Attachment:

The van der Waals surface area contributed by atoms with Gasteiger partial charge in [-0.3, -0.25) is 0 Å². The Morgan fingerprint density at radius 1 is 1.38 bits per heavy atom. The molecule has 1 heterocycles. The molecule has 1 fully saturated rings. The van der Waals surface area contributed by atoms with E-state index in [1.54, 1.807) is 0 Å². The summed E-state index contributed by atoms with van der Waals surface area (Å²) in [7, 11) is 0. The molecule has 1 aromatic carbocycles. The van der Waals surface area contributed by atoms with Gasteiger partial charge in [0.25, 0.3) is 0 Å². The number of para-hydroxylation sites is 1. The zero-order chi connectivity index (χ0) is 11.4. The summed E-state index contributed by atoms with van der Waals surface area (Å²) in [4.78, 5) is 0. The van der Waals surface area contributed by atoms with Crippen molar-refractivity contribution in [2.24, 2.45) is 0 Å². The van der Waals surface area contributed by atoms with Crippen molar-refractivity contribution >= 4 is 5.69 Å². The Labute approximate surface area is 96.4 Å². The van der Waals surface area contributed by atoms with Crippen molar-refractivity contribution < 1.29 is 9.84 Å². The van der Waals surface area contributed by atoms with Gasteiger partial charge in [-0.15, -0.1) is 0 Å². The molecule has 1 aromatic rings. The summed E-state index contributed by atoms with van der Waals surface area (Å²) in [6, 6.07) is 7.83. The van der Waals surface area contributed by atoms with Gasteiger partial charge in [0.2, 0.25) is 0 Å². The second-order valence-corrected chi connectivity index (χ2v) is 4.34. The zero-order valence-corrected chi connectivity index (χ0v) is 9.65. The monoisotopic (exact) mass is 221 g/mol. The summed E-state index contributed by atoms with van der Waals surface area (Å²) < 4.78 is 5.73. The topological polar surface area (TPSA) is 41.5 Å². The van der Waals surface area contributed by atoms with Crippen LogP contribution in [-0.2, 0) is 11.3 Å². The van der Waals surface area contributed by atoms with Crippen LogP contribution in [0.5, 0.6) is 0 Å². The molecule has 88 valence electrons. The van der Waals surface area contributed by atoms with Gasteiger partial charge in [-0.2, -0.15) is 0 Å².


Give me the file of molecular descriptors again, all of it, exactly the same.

The van der Waals surface area contributed by atoms with Gasteiger partial charge in [-0.3, -0.25) is 0 Å². The Morgan fingerprint density at radius 1 is 1.38 bits per heavy atom. The molecule has 1 heterocycles. The molecule has 1 fully saturated rings. The van der Waals surface area contributed by atoms with E-state index in [1.54, 1.807) is 0 Å². The summed E-state index contributed by atoms with van der Waals surface area (Å²) in [7, 11) is 0. The molecule has 1 aromatic carbocycles. The van der Waals surface area contributed by atoms with Gasteiger partial charge in [0.25, 0.3) is 0 Å². The number of para-hydroxylation sites is 1. The zero-order chi connectivity index (χ0) is 11.4. The summed E-state index contributed by atoms with van der Waals surface area (Å²) in [4.78, 5) is 0. The van der Waals surface area contributed by atoms with Crippen molar-refractivity contribution in [2.24, 2.45) is 0 Å². The van der Waals surface area contributed by atoms with Crippen molar-refractivity contribution >= 4 is 5.69 Å². The Labute approximate surface area is 96.4 Å². The van der Waals surface area contributed by atoms with Crippen molar-refractivity contribution < 1.29 is 9.84 Å². The van der Waals surface area contributed by atoms with Gasteiger partial charge in [-0.15, -0.1) is 0 Å². The molecule has 1 aromatic rings. The summed E-state index contributed by atoms with van der Waals surface area (Å²) in [6, 6.07) is 7.83. The van der Waals surface area contributed by atoms with Gasteiger partial charge in [0.2, 0.25) is 0 Å². The second-order valence-corrected chi connectivity index (χ2v) is 4.34. The zero-order valence-corrected chi connectivity index (χ0v) is 9.65. The monoisotopic (exact) mass is 221 g/mol. The summed E-state index contributed by atoms with van der Waals surface area (Å²) < 4.78 is 5.73. The topological polar surface area (TPSA) is 41.5 Å². The van der Waals surface area contributed by atoms with Crippen LogP contribution in [-0.2, 0) is 11.3 Å². The van der Waals surface area contributed by atoms with Crippen LogP contribution in [0.5, 0.6) is 0 Å². The molecule has 88 valence electrons. The van der Waals surface area contributed by atoms with Gasteiger partial charge in [-0.2, -0.15) is 0 Å².